No, the ones who really bothered me were those who were very clearly not able to take care of themselves. The ones who were not all there in the head, who needed to be in some kind of care facility. Those were the ones who messed me up. I wanted to do more for them. I wanted to take them into a hospital, or something. I wanted to scream at passersby that these people were their fellow human beings who needed help, and why the hell were they just walking past the guy laying in the gutter muttering to himself?
But I couldn’t do any of that. It wouldn’t have accomplished anything. I just gave them what I could, told myself I would find a way to do more, and kept going.
Blankets. Coats. That’s what I needed to get. Blankets and coats. Jackets. Pillows. Things that could make them a little more comfortable.
Then I saw it, police cars and crime scene tape all around some convenience store. There were people watching from the sidelines as a lot of body bags started to be carried out to waiting vans. From the looks of it, there were over a dozen bodies. Through the glass windows of the store, I could see a couple uniformed cops standing by Dynamic and RePete, of the Conservators. Dynamic was a speedster who could temporarily drain superpowers from people she ran near and use the energy she gained from that to form lasers, shields, or weapons. As for RePete, people thought he was some kind of short-term precog for awhile. But apparently, his actual power had something to do with going back in time just a couple of seconds. There were some kind of limitations to it, but they weren’t exactly open about advertising exactly how it worked. All I knew was that from an outside point of view, he seemed to simply know when something was going to happen right before it did.
From the corner of my eye, I saw a man in a jogging suit step over to me. He was frowning, head shaking as he gestured toward the building. “Hey, when the fuck are you Star-Touched types gonna do something about this shit, huh?”
“What happened?“ I asked quietly, afraid of what kind of answer I’d get considering how many bodies were being taken out.
“The Scions,” another man answered. “Mostly Pencil, but somebody said there might have been a couple others around.”
Pencil. Of all the Fell-Touched in the city, he was the one who freaked people out the most. Others might have been more out right powerful or able to do more widespread damage, but Pencil was just… wrong. As far as anyone could tell, his only motivation, and by extension, the motivation of his Scions, was to worship the Abyssal named Typhon, and cause as much chaos and misery as possible. Sometimes they stole things from their crime scenes, while other times stuff that was incredibly valuable and just sitting there would be left alone. Sometimes they targeted big events full of rich people and other times they would attack a single house or even some random person on the street for no apparent reason. Sometimes they would go weeks or even a month or so without doing anything, and other times their attacks would come several times in the same day. Their creed apparently was to make everyone know that anyone could be a victim. They spread chaos, that was it.
They were all monsters, and Pencil was the worst. I had no trouble believing he was responsible for all the dead bodies in that store. He wasn’t the worst or most dangerous Fell-Touched in the world. The ‘honor’ of both those titles went to a woman called Casura.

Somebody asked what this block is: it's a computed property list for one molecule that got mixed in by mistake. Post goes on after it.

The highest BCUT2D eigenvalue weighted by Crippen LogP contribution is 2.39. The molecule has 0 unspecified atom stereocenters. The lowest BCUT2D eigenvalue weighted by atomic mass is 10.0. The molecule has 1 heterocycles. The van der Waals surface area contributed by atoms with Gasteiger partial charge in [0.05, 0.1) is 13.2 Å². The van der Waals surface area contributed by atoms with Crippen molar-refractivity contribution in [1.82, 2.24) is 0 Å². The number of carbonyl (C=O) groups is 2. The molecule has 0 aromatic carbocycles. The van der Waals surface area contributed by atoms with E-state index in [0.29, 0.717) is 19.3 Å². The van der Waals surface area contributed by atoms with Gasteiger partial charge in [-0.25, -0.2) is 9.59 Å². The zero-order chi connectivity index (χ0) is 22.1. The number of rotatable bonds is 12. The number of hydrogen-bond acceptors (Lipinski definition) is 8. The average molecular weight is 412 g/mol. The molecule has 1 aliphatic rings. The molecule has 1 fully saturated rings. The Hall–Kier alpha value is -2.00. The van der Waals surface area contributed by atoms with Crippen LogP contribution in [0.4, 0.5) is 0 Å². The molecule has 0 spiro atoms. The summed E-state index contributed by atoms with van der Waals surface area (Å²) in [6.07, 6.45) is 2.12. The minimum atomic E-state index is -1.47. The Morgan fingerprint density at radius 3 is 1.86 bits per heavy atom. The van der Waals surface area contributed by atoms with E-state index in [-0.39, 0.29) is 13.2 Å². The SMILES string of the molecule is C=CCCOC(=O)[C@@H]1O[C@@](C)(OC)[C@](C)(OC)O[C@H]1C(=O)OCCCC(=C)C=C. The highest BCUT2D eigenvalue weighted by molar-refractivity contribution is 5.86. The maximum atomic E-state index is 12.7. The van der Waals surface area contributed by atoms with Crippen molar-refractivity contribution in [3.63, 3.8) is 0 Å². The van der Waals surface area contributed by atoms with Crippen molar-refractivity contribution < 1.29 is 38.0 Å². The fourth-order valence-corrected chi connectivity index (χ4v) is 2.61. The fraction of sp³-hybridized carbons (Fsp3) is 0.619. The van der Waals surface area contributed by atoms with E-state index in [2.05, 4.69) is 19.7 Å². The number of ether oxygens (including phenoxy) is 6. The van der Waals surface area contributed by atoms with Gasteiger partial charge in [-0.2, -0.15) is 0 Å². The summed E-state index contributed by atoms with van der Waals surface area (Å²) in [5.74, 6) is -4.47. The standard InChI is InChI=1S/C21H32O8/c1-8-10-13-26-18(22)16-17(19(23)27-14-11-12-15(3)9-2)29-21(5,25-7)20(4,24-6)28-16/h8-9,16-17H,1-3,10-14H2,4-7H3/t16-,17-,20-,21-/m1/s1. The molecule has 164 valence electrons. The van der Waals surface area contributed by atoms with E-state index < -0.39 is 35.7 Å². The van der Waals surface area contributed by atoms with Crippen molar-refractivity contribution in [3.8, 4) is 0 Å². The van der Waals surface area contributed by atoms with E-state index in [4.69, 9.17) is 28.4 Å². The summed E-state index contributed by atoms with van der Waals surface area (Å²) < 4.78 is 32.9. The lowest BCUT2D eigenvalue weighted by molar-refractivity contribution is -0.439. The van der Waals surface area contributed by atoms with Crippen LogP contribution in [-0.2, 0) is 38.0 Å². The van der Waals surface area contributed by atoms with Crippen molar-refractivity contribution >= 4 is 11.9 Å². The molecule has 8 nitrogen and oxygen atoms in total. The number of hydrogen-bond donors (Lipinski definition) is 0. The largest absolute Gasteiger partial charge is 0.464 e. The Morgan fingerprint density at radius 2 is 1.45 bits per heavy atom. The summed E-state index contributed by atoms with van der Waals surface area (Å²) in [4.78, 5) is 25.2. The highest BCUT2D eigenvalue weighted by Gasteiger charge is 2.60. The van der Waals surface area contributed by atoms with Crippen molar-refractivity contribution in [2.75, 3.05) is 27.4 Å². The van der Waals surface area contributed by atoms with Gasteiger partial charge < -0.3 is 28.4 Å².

But still, Casura wasn’t here in Detroit. Pencil was (when he wasn’t somewhere else in the general area). And he had to be stopped, these guys were right about that. But the problem was, nobody knew how to do that. The guy had been shot dozens if not hundreds of times, set on fire, hit with God only knew how many different kinds of Touched attacks, stabbed, left in an exploding building, dropped off several other tall buildings, and more I was definitely forgetting about. Nothing stuck. The guy was invincible, or something. He been captured a couple times and restrained, but that never got very far before his minions set upon the person who caught them. They were always there in the background, pretending to be part of the crowd. Any time you dealt with Pencil, you had to assume that some of the people in the crowd of onlookers that he was playing up to would actually be members of the Scions.
Realizing that the men who had approached me were still waiting for an answer, I hesitated before shaking my head. “I… I’m sorry. I wish I knew how we could stop him. He can’t just keep getting away with this.”
“Yeah,” the guy in the jogging suit snapped, “he can’t. So I say again, what are you people going to do about it? Stand here with your thumbs up your ass not doing a damn thing while that guy goes around and—”
“I’m very sorry that we got here too late.”
The words came from behind me, and all three of us turned. I was pretty sure we all had matching looks of astonishment, though for very different reasons.
It was my dad. Well, it was Silversmith, all gleaming metal as he continued. “Let’s not blame the kid here for not being able to magically do the thing we adults should have been able to take care of. I understand your frustration, sir, I truly do. I promise you, we are not going to let this or any of his other crimes stand. We will bring him in and he will face justice. True justice. ”
Neither of the men who had approached me seemed to want to argue with him. I could see the frustration on their faces, but they said nothing while backing off. As they moved away, my father’s head turned until he was looking right at me. “You okay?”